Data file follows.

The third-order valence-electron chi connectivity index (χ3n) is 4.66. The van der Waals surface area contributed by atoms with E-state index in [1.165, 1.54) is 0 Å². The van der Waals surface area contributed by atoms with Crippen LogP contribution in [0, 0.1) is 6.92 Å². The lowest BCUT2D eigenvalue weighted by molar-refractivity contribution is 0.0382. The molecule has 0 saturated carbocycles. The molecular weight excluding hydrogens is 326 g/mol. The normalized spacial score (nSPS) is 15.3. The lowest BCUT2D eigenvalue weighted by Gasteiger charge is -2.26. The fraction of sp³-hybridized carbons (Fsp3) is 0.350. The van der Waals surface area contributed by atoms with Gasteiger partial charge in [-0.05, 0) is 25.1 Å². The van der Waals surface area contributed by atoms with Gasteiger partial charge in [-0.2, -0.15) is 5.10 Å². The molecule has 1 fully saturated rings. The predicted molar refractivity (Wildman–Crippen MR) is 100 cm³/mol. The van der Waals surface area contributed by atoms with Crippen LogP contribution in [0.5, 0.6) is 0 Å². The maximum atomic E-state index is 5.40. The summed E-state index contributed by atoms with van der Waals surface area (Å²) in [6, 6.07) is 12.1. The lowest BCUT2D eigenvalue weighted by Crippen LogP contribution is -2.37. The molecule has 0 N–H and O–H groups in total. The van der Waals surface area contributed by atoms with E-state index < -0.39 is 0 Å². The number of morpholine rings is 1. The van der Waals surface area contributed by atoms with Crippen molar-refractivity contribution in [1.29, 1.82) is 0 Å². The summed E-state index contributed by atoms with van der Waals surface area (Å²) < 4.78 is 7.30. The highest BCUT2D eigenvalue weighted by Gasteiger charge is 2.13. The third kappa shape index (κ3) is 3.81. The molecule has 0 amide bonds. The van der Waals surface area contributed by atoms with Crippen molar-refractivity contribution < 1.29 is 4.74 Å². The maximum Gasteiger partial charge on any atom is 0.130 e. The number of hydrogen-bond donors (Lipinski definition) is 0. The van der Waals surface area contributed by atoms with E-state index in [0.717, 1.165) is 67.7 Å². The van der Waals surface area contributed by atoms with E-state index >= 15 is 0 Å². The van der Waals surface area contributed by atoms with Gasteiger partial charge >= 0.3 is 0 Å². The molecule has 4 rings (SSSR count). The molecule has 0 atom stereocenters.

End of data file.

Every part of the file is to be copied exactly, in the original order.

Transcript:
The third-order valence-electron chi connectivity index (χ3n) is 4.66. The van der Waals surface area contributed by atoms with E-state index in [1.165, 1.54) is 0 Å². The van der Waals surface area contributed by atoms with Crippen LogP contribution in [0, 0.1) is 6.92 Å². The lowest BCUT2D eigenvalue weighted by molar-refractivity contribution is 0.0382. The molecule has 0 saturated carbocycles. The molecular weight excluding hydrogens is 326 g/mol. The normalized spacial score (nSPS) is 15.3. The lowest BCUT2D eigenvalue weighted by Gasteiger charge is -2.26. The fraction of sp³-hybridized carbons (Fsp3) is 0.350. The van der Waals surface area contributed by atoms with Gasteiger partial charge in [-0.05, 0) is 25.1 Å². The van der Waals surface area contributed by atoms with Gasteiger partial charge in [-0.2, -0.15) is 5.10 Å². The molecule has 1 fully saturated rings. The predicted molar refractivity (Wildman–Crippen MR) is 100 cm³/mol. The van der Waals surface area contributed by atoms with Crippen LogP contribution in [0.5, 0.6) is 0 Å². The maximum atomic E-state index is 5.40. The summed E-state index contributed by atoms with van der Waals surface area (Å²) in [6, 6.07) is 12.1. The lowest BCUT2D eigenvalue weighted by Crippen LogP contribution is -2.37. The molecule has 0 N–H and O–H groups in total. The van der Waals surface area contributed by atoms with E-state index < -0.39 is 0 Å². The number of morpholine rings is 1. The van der Waals surface area contributed by atoms with Crippen molar-refractivity contribution in [1.29, 1.82) is 0 Å². The summed E-state index contributed by atoms with van der Waals surface area (Å²) < 4.78 is 7.30. The highest BCUT2D eigenvalue weighted by Gasteiger charge is 2.13. The third kappa shape index (κ3) is 3.81. The molecule has 0 amide bonds. The van der Waals surface area contributed by atoms with Crippen molar-refractivity contribution < 1.29 is 4.74 Å². The maximum Gasteiger partial charge on any atom is 0.130 e. The number of hydrogen-bond donors (Lipinski definition) is 0. The van der Waals surface area contributed by atoms with E-state index in [0.717, 1.165) is 67.7 Å². The van der Waals surface area contributed by atoms with E-state index >= 15 is 0 Å². The van der Waals surface area contributed by atoms with Gasteiger partial charge >= 0.3 is 0 Å². The molecule has 4 rings (SSSR count). The molecule has 0 atom stereocenters.